Thursday, October 2, 2008

Have we gone mad?

From Organic Consumers Association newsletter:

"Mad Court vs. Mad Cow A federal court has ruled in favor of the USDA in a long-standing dispute between the agency and a Kansas-based natural beef company that wants to test all of its meat for Mad Cow Disease. The USDA currently tests only a tiny percentage of U.S. beef cows for the fatal disease, unlike the EU or Japan, where basically all cows are tested at slaughter for the disease. The USDA's controversial and dangerous policy, an obvious attempt to cover up the fact that the routine practice of feeding slaughterhouse waste, blood, and manure to animals on non-organic farms has spread Mad Cow Disease a to many cows in the USA, has caused a number of major foreign nations to ban U.S. beef imports.

In an effort to re-establish trade, Creekstone Farms, a natural beef producer, (which does not feed slaughterhouse waste to its animals) responded to the loss of its foreign markets in Japan and Korea by asking the USDA if the company, itself, could pay to have all of its meat tested for BSE (Mad Cow Disease), thereby assuring leery foreign buyers of the meat's safety. In an outrageous move, the USDA threatened the company and its CEO with fines and imprisonment if they were to begin testing the safety of their beef. Creekstone took the USDA to court, claiming food manufacturers should have the right to invest in testing to make sure their food is safe. But a DC Court of Appeals recently ruled against Creekstone, saying the USDA has "broad powers' in interpreting how to enforce food safety laws."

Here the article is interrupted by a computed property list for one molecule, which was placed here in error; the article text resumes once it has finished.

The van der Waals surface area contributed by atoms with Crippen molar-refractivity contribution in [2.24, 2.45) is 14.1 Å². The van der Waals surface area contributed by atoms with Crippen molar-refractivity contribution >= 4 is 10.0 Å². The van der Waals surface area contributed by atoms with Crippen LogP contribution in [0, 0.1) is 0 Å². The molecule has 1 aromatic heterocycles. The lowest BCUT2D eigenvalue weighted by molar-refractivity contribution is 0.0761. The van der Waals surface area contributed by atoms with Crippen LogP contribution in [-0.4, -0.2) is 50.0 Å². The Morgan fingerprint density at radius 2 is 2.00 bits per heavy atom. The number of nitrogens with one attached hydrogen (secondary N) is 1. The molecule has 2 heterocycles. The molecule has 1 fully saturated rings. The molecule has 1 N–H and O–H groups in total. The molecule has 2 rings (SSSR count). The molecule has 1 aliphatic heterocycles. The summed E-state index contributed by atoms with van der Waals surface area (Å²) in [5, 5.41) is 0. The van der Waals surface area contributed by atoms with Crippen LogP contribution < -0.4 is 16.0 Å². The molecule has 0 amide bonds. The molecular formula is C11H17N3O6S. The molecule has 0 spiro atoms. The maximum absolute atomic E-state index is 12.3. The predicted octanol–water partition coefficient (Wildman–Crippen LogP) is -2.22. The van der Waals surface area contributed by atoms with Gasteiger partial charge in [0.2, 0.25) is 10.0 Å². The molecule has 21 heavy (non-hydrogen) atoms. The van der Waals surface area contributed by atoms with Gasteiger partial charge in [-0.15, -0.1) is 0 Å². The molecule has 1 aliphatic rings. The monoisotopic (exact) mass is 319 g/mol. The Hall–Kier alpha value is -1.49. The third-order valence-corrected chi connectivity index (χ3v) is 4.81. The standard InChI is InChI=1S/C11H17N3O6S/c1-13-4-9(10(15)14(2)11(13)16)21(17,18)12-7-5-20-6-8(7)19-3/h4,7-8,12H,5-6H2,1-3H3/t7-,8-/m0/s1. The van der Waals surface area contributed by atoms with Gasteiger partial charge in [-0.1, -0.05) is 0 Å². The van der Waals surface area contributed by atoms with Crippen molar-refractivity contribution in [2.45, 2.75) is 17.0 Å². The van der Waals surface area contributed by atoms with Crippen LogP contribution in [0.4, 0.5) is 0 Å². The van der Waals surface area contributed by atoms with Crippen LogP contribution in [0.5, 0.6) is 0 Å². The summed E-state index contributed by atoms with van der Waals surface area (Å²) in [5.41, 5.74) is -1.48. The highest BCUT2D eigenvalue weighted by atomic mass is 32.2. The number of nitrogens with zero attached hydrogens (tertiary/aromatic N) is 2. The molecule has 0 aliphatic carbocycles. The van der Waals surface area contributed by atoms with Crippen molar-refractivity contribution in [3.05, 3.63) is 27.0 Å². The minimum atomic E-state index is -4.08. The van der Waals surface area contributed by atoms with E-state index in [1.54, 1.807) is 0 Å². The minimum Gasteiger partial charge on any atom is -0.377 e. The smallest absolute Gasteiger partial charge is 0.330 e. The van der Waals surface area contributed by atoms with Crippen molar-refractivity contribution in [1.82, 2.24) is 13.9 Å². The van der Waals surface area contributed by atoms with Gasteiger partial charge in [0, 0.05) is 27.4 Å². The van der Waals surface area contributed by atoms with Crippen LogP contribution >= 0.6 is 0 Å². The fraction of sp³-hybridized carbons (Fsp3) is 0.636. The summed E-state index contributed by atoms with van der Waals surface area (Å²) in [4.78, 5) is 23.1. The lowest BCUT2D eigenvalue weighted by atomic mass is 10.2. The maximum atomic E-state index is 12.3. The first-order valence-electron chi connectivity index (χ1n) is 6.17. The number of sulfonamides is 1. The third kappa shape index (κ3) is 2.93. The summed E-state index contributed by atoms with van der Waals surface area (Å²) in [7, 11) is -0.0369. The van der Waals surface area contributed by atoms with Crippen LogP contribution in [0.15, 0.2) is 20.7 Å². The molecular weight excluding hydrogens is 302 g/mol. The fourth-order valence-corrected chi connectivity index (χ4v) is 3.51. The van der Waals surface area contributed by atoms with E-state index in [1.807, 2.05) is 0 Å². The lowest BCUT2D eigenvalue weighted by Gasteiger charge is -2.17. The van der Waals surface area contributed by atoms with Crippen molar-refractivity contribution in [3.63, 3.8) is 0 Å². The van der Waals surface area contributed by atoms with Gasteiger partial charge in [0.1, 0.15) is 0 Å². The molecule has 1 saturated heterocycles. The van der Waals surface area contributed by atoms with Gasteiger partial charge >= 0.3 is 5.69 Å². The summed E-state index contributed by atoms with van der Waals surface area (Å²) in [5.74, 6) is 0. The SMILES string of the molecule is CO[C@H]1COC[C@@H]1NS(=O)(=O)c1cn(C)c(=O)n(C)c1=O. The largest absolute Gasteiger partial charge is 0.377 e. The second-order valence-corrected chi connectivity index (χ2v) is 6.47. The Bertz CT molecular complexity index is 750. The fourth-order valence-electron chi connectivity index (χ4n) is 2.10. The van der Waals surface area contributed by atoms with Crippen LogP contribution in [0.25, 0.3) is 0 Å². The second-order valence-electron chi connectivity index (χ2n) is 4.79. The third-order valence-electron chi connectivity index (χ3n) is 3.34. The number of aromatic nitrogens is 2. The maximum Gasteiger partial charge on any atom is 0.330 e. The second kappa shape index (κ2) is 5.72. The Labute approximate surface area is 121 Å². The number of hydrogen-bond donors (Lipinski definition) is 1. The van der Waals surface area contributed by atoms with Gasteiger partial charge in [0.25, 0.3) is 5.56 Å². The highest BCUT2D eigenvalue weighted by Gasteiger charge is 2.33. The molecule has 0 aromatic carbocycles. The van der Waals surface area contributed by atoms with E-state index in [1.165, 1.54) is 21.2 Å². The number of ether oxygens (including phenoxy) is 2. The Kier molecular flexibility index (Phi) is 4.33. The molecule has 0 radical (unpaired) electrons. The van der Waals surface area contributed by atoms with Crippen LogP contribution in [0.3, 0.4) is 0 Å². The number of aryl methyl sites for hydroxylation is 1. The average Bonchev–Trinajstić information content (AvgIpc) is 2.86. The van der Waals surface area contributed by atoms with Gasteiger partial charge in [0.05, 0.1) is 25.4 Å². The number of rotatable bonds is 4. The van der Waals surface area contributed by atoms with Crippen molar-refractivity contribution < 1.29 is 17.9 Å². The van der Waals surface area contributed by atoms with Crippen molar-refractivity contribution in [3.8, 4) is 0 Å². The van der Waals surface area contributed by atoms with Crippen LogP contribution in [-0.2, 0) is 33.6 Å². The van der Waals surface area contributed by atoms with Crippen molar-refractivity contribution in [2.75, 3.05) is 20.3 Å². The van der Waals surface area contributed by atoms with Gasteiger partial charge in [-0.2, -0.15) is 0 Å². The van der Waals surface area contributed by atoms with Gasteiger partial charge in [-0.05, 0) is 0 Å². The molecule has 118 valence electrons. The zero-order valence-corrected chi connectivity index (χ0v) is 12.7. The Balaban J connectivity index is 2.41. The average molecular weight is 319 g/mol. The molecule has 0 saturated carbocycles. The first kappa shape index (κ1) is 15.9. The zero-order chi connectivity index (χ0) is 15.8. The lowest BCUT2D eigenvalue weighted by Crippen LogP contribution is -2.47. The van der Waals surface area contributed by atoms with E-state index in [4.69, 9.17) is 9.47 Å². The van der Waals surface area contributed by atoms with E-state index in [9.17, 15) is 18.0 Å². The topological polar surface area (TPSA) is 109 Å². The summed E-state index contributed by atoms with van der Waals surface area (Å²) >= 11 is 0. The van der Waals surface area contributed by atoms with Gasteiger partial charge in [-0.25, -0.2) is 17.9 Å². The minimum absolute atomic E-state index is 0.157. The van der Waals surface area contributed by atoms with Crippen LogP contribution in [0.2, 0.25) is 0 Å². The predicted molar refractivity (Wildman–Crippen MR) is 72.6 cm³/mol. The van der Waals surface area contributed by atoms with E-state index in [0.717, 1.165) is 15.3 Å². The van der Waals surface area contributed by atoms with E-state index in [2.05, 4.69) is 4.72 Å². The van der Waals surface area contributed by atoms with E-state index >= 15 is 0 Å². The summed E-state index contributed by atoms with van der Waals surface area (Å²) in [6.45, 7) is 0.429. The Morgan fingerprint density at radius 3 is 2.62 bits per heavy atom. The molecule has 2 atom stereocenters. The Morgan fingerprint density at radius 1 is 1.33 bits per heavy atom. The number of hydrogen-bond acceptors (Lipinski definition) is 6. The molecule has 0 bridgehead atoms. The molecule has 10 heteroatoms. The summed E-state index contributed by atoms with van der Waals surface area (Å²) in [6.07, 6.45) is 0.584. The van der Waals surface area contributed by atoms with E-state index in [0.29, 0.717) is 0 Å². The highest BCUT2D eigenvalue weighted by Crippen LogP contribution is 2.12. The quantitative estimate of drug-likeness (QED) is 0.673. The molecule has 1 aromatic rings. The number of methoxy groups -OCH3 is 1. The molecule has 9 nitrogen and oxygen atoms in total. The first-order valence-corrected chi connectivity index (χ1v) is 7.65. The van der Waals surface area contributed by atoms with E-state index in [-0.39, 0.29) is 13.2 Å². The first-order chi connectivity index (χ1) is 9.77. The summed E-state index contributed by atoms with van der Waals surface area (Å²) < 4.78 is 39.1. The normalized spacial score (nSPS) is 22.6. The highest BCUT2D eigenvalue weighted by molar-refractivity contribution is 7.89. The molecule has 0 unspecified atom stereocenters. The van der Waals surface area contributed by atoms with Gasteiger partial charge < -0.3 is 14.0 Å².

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Mary said...

Have you read 'Fast Food Nation'?
Good title for your post, really...

Gardening Fool said...

Hi Mary!

No, I haven't read FFN...I had it in my hand and browsed through it many times but -funny you should ask- three times I ended up buying books by Michael Pollan and others in the same or similar topic. It's still on my list...did you like it?

MFG said...

Yes, I did. It changed the way we eat, for the better. :)

Gardening Fool said...

We eat pretty healthy for the most part home-grown, local or organic store-bought. We allow ourselves a small percentage for sweets (dark chocolate mostly) or organic meats. I have quite a few books in my short list, and still need to finish The Ethics of What We Eat, a good read, but the writer's not as engaging as Pollan. After that, I might give FFN a whirl. Thanks for the reminder! ☺